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Research Papers

The Performance of Wind Turbine Smart Rotor Control Approaches During Extreme Loads

[+] Author and Article Information
Matthew A. Lackner

Department of Mechanical and Industrial Engineering, University of Massachusetts Amherst, 160 Governors Drive, Amherst, MA 01003lackner@ecs.umass.edu

Gijs A. M. van Kuik

Faculty of Aerospace Engineering, Delft University Wind Energy Research Institute, Kluyverweg 1, 2629 HS Delft, The Netherlandsg.a.m.vankuik@tudelft.nl

J. Sol. Energy Eng 132(1), 011008 (Dec 21, 2009) (8 pages) doi:10.1115/1.4000352 History: Received November 03, 2008; Revised July 27, 2009; Published December 21, 2009

Reducing the loads experienced by wind turbine rotor blades can lower the cost of energy of wind turbines. “Smart rotor control” concepts have emerged as a solution to reduce fatigue loads on wind turbines. In this approach, aerodynamic load control devices are distributed along the span of the blade, and through a combination of sensing, control, and actuation, these devices dynamically control the blade loads. While smart rotor control approaches are primarily focused on fatigue load reductions, extreme loads on the blades may also be critical in determining the lifetime of components, and the ability to reduce these loads as well would be a welcome property of any smart rotor control approach. This research investigates the extreme load reduction potential of smart rotor control devices, namely, trailing edge flaps, in the operation of a 5 MW wind turbine. The controller utilized in these simulations is designed explicitly for fatigue load reductions; nevertheless its effectiveness during extreme loads is assessed. Simple step functions in the wind are used to approximate gusts and investigate the performance of two load reduction methods: individual flap control and individual pitch control. Both local and global gusts are simulated. The results yield important insight into the control approach that is utilized, and also into the differences between using individual pitch control and trailing edge flaps for extreme load reductions. Finally, the limitation of the assumption of quasisteady aerodynamic behavior is assessed.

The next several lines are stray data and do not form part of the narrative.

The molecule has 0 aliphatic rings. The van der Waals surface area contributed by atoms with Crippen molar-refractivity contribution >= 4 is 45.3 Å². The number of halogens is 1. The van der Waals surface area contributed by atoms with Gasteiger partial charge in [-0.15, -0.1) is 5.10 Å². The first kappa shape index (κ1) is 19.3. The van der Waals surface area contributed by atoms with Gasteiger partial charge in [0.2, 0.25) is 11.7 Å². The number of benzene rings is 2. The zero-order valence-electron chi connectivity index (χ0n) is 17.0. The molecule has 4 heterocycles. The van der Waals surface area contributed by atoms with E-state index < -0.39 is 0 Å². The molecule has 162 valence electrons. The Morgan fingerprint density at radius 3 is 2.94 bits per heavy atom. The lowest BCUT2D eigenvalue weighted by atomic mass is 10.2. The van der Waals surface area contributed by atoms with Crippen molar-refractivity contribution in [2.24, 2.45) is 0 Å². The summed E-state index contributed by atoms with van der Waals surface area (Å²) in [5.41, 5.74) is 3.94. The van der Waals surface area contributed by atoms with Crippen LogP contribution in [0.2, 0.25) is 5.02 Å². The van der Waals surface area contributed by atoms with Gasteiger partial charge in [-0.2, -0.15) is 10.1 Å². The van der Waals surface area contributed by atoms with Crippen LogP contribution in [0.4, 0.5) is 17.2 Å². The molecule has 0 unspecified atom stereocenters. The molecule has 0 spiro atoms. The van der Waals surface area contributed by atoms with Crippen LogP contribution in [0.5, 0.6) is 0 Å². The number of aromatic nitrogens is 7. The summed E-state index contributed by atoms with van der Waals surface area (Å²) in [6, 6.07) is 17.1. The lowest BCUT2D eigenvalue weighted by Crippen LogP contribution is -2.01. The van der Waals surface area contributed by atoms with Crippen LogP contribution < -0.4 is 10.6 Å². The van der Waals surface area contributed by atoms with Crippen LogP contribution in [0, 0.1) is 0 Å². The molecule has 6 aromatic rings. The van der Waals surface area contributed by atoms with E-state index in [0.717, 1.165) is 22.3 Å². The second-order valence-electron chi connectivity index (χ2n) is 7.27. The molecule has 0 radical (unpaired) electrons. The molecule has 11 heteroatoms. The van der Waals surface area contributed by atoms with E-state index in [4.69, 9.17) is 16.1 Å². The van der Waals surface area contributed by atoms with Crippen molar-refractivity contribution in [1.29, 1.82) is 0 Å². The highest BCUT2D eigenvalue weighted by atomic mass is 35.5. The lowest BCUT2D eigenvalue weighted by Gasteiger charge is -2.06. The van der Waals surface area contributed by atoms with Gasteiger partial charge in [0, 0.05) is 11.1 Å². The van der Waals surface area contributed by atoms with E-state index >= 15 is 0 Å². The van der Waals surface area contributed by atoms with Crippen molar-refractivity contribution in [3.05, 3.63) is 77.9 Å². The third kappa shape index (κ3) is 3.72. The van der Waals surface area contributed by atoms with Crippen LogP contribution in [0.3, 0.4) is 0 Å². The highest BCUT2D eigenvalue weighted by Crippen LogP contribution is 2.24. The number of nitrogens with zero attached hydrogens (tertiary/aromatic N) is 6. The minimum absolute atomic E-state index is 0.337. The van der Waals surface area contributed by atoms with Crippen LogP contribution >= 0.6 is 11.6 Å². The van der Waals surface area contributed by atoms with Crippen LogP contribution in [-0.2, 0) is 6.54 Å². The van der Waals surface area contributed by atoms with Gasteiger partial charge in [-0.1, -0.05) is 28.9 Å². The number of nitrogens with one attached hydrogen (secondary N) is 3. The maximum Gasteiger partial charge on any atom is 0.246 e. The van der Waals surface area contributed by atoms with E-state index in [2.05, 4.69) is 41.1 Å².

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Copyright © 2010 by American Society of Mechanical Engineers
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Figures

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Figure 1

Feedback control diagram for load reduction controller

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Figure 2

Time series of hub height wind speeds for global step changes

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Figure 3

Diagram of local step change gust locations

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Figure 4

Global step change time series results

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Figure 5

Local step change time series results

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Figure 6

Evaluation of unsteadiness for global gust

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Figure 7

Evaluation of unsteadiness for local gust

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